I have read a few books on school climate, how to change it and how to create it, but it was this one sentence written by the author, Peter M. DeWitt, that finally brought it all together for me:
As educators and leaders we have many goals, responsibilities and initiatives that we want to successfully implement, but regardless of our best intentions, none of our efforts will matter if we do not have a school culture that works and learns together and supports our best efforts with the one end in mind: the success of our students.
School Climate: Leading with Collective Efficacy written by Peter M. DeWitt (@PeterMDewitt) is a relevant and thought-provoking read for anyone hoping to make a positive change in their school culture. DeWitt uses a collection of educator/leader experiences and questions designed for the reader to reflect on and to challenge the reader’s perception of what school climate is and why it is essential to all we do.
DeWitt refers to the collaborative leadership framework throughout the book as an opportunity for reflection and as a tool to support the growth of all – including the leader. Together with the resources provided, the reader can determine where they are in the framework in various scenarios and understand how and why a shift might be needed to truly engage all stakeholders.
The power of collective efficacy, “…the collective self-perception that teachers in a given school make an educational difference to their students over and above the educational impact of their homes and communities (Tschannen -Moran and Barr 2004), requires strong collaborative leadership to empower each and every stakeholder in the school community. The leadership framework supports leader reflection and feedback as leaders assess their leadership style for moving forward.
Throughout this book, I kept reading the book through the lens of both a leader and a learner, and I particularly enjoyed the topic of parent efficacy. Recently tasked with supporting the rollout of a family engagement tool, I found DeWitt’s ideas of building parent self-efficacy engaging and relevant. When we talk about a truly collaborative approach to educating our learners, we need to pause and reflect on the role assigned, if at all, to our families and consider what part of the leadership framework we are at when communicating with our families. We need to ask ourselves, “are we communicating with them or at them”? We are rolling out the platform as a consistent and convenient communication tool for families and schools but it is not the silver bullet for our family engagement challenges: “…we have hundreds of ways to communicate ….but the increased volume of the possible tools doesn’t mean we communicate any better. What we have to do is understand why we are communicating in the first place” (Dewitt, School Climate:Leading with Collective Efficacy, 146-147). By building both our collective efficacy and our parent efficacy we can all do better at working together to meet the needs of the learners we serve.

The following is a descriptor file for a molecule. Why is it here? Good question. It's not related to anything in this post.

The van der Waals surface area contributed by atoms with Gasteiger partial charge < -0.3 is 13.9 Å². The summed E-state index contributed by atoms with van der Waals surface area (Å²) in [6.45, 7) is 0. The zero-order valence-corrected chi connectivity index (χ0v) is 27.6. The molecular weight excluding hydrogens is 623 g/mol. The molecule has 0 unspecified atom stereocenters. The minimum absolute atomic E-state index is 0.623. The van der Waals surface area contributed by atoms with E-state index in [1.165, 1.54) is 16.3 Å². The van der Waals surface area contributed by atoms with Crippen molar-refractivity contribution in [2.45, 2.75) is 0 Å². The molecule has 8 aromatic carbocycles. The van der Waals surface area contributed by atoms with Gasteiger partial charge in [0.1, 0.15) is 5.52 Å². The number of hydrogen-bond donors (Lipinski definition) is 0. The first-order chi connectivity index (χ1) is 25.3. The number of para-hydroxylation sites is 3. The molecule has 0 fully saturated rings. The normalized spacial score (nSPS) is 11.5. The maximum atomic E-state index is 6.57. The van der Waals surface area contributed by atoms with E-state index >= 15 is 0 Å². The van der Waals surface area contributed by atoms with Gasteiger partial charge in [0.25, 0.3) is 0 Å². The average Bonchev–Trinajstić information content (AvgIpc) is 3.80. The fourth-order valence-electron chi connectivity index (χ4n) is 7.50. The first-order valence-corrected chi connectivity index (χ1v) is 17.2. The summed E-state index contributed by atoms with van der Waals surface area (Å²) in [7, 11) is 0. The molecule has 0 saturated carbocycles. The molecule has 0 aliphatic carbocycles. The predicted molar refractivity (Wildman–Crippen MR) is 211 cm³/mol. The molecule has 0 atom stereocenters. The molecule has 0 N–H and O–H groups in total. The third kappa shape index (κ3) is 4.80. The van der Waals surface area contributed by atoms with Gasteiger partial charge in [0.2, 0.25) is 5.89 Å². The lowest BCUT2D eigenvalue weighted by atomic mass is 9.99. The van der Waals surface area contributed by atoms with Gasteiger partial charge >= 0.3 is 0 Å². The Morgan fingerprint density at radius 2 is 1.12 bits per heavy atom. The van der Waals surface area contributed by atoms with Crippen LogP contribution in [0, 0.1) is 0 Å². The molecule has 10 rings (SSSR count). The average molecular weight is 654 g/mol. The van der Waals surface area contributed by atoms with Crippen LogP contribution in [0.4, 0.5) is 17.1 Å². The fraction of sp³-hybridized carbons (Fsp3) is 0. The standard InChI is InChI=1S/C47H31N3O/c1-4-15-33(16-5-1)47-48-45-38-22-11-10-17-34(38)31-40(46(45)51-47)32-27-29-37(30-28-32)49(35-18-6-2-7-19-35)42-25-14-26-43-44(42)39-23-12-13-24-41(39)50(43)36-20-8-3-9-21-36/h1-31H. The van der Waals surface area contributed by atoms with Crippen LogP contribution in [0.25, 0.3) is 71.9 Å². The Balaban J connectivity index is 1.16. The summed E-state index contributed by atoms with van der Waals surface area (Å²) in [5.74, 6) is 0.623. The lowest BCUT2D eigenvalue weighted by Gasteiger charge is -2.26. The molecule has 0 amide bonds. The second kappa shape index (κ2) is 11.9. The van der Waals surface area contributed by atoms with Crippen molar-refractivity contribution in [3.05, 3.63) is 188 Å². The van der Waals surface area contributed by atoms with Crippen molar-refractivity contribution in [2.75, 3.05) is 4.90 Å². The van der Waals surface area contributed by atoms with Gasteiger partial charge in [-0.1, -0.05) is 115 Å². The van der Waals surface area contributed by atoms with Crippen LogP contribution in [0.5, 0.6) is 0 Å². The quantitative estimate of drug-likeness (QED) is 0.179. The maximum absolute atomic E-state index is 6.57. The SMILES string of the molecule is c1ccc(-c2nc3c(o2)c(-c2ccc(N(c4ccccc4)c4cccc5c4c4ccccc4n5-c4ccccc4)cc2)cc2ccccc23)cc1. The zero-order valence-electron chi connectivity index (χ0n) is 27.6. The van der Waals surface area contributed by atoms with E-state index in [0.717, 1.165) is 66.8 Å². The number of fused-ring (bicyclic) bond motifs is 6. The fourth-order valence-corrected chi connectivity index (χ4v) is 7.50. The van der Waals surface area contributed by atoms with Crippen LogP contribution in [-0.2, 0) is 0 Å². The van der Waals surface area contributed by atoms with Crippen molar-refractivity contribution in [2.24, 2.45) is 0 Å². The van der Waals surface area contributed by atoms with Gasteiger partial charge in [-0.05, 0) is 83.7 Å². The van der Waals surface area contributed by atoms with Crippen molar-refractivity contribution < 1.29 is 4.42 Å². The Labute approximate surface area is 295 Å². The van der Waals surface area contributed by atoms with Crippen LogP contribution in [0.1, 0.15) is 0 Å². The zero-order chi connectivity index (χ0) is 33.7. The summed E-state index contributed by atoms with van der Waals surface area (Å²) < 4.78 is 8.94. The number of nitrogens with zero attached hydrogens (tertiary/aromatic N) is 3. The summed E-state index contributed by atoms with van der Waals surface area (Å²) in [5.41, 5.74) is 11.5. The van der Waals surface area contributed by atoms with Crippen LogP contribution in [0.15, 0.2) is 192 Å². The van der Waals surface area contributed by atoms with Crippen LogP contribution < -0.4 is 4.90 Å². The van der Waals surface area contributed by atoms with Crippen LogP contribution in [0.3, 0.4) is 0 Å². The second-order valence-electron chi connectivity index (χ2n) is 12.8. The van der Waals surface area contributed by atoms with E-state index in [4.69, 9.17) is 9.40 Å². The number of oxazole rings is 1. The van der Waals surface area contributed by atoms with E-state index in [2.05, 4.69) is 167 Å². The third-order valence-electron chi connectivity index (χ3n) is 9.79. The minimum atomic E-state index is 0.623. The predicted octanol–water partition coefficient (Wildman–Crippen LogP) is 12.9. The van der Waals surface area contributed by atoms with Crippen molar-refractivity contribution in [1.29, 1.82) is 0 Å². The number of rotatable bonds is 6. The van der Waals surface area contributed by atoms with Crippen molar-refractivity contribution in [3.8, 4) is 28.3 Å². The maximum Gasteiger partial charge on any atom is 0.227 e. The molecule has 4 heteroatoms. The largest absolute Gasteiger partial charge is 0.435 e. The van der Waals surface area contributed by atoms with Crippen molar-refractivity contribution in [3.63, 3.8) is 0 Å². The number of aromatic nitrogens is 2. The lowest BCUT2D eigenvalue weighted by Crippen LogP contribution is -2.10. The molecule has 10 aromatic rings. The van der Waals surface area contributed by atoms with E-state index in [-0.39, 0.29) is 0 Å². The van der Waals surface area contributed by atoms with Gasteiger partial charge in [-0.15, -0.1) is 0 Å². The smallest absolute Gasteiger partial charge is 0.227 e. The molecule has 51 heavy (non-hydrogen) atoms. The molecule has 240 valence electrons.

To be honest I have always wondered how any educator could not possess collective efficacy and make the decision to enter into education. After reading this book, I truly get now that it doesn’t matter what my belief about efficacy-self, collaborative or otherwise because unless our school teams support and demonstrate collective efficacy, our well-intentioned efforts will not gain traction and have a lasting and sustainable impact. Moving forward without collective efficacy would like be building your dream home on an unstable foundation. Outwardly the home may be beautiful, but eventually, the cracks will show and the building itself will shift and lean and be unable to support its intended goal of being your dream home. As educators, we need to have a solid foundation for all we do. A positive, supportive school climate is our foundation. It doesn’t matter if our focus is curricular, technology-enabled learning, well-being, experiential learning, family engagement or any other education goal we want for our students, without a positive school climate that opens our hearts and our minds to collective efficacy and collaborative leadership our efforts will not be as purposeful regardless our best intentions.
As Dewitt, stated, “ a positive and inclusive school climate can engage the unengaged and can maximize authentic learning experiences as opposed to compliant ones. (Dewitt 176) and in the end that is all we want for ALL our learners.Throughout the book, DeWitt makes it clear that real change and purposeful leading and learning cannot rest on one person alone and this book will support leaders willing to undertake the steps necessary to create an inclusive learning environment. A positive school culture belongs to all us and begins the minute we belong to a school community and continues long past the bell.
If you are a leader and learner and want to create an open and supportive environment in which all welcome, all are equal and all are working together towards common goals than I highly recommend reading School Climate: Leading with Collective Efficacy.
Please feel free to read other reviews of resources of other school climate resources that I have had the opportunity to read:
School Culture Recharged By Steve Gruenert and Todd Whitaker
Innovtaor’s Mindset: By George Couros